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Political crisis only sharpens daily hardship

Woman and her child at a food distribution in Labe, Guinea. The local NGO, AGBEF, distributing WFP food. October 2007.
(Nancy Palus/IRIN)

Even when Guinea is not facing political crisis and reeling from a massacre, daily life is gruelling for many and instability is never far away.



In this country that holds 30 percent of the world’s reserves of bauxite, the primary ore in aluminium, most people live hand-to-mouth; only about 19 percent of the population have access to proper sanitation facilities; malnutrition is widespread.



The UN Office for the Coordination of Humanitarian Affairs in a September 2009 report says Guinea is “volatile” due to a combination of sharp economic decline; widespread and chronic poverty; limited access to basic services like health, water and sanitation; and persistent political instability.



Some facts about Guinea:



• At the peak of regional conflicts in the 1990s Guinea housed some 800,000 refugees from Sierra Leone and Liberia; today some 25,000 refugees remain in Guinea, including from Côte d’Ivoire



• Guinea has borders with Côte d’Ivoire (instability and political impasse since a 2002 rebellion), Guinea-Bissau (narcotics-trafficking hub struggling to emerge from a history of coups, counter-coups, civil war and political assassinations), Liberia (civil war 1989-2003), Mali, Senegal (attacks by armed groups on civilians and sporadic fighting in southern Casamance region) and Sierra Leone (civil war 1991-2002)



Since independence in 1958 Guinea has not had a peaceful transition of power



• Population: 9.8 million; average population growth rate 2.6 percent from 1990 to 2007



• 70 percent of population living under the poverty threshold of US$1.25 per day, as of 2005



• Chronic malnutrition has increased by 50 percent in the past five years



• Some 6.4 percent of the capital Conakry’s estimated 1.6 million people lack access to adequate food to meet their daily needs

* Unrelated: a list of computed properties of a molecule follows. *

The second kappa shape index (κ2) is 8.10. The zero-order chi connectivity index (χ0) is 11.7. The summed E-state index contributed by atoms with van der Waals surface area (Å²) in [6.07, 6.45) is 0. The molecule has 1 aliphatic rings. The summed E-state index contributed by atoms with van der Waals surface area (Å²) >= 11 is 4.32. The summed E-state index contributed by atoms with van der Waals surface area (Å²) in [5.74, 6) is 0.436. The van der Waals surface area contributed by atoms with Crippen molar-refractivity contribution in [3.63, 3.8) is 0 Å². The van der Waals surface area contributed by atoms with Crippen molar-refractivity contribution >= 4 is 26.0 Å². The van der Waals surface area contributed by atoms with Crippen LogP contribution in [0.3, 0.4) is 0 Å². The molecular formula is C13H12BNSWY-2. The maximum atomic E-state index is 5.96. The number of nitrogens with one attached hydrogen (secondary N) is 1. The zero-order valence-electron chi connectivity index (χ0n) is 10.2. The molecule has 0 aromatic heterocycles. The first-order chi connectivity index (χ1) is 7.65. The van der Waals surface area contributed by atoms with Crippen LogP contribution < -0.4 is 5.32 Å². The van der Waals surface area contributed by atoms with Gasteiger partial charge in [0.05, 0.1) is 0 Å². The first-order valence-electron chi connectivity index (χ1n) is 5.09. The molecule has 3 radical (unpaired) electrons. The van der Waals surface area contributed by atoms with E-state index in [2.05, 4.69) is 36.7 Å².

• Polio-free from 2004 to 2008, Guinea recorded at least 16 cases of polio in 2009












Residents of the Guinean capital, Conakry, say since around July/August 2007 running water has been available more regularly than in the past. (October 2007)

Nancy Palus/IRIN
Residents of the Guinean capital, Conakry, say since around July/August 2007 running water has been available more regularly than in the past. (October 2007)
http://www.irinnews.org/photo
Tuesday, October 23, 2007
Political crisis only sharpens daily hardship
Residents of the Guinean capital, Conakry, say since around July/August 2007 running water has been available more regularly than in the past. (October 2007)


Photo: Nancy Palus/IRIN
Many Guineans lack access to safe drinking water (file photo)

• Known as “the water tower of West Africa”, Guinea is the source of the 4,180-kilometre Niger River and a number of other major rivers



• Nearly half the population has no access to safe drinking water



• Cholera, yellow fever and seasonal flooding regularly spark humanitarian emergencies, straining already limited national capacity to cope



• In the UN Human Development Index Guinea ranks 170 of 182 countries



• 150 in 1,000 children are likely to die before fifth birthday



• 93 in 1,000 infants are likely to die before age one



• 980 women die annually from pregnancy-related causes per 100,000 births



• An estimated 1.6 percent of the population infected with HIV



• 0.1 physicians per 1,000 people as of 2004



• Illiteracy rate (age 15 and above) 70.5 percent



• Life expectancy 55 years



Sources: UN Children’s Fund, UN Office for the Coordination of Humanitarian Affairs, World Bank, UN Human Development Index 2009 report



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This article was produced by IRIN News while it was part of the United Nations Office for the Coordination of Humanitarian Affairs. Please send queries on copyright or liability to the UN. For more information: https://shop.un.org/rights-permissions

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